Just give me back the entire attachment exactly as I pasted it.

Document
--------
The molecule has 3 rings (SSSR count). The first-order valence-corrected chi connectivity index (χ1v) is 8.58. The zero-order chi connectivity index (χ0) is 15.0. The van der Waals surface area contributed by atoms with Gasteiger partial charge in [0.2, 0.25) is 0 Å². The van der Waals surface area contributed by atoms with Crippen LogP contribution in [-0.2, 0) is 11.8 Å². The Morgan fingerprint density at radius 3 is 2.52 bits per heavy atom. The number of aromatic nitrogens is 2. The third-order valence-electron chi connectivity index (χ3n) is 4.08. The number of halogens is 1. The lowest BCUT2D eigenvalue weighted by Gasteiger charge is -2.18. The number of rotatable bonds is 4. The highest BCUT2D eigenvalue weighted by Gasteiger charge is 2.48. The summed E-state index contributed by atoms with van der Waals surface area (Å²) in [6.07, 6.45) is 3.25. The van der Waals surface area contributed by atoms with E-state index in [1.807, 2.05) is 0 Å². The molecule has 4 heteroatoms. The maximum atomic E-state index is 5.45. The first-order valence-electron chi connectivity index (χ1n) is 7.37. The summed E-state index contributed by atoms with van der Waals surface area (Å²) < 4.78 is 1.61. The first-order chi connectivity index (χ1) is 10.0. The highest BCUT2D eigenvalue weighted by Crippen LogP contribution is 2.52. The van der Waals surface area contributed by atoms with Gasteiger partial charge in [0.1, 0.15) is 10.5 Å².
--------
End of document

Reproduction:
The molecule has 3 rings (SSSR count). The first-order valence-corrected chi connectivity index (χ1v) is 8.58. The zero-order chi connectivity index (χ0) is 15.0. The van der Waals surface area contributed by atoms with Gasteiger partial charge in [0.2, 0.25) is 0 Å². The van der Waals surface area contributed by atoms with Crippen LogP contribution in [-0.2, 0) is 11.8 Å². The Morgan fingerprint density at radius 3 is 2.52 bits per heavy atom. The number of aromatic nitrogens is 2. The third-order valence-electron chi connectivity index (χ3n) is 4.08. The number of halogens is 1. The lowest BCUT2D eigenvalue weighted by Gasteiger charge is -2.18. The number of rotatable bonds is 4. The highest BCUT2D eigenvalue weighted by Gasteiger charge is 2.48. The summed E-state index contributed by atoms with van der Waals surface area (Å²) in [6.07, 6.45) is 3.25. The van der Waals surface area contributed by atoms with E-state index in [1.807, 2.05) is 0 Å². The molecule has 4 heteroatoms. The maximum atomic E-state index is 5.45. The first-order valence-electron chi connectivity index (χ1n) is 7.37. The summed E-state index contributed by atoms with van der Waals surface area (Å²) < 4.78 is 1.61. The first-order chi connectivity index (χ1) is 10.0. The highest BCUT2D eigenvalue weighted by Crippen LogP contribution is 2.52. The van der Waals surface area contributed by atoms with Gasteiger partial charge in [0.1, 0.15) is 10.5 Å².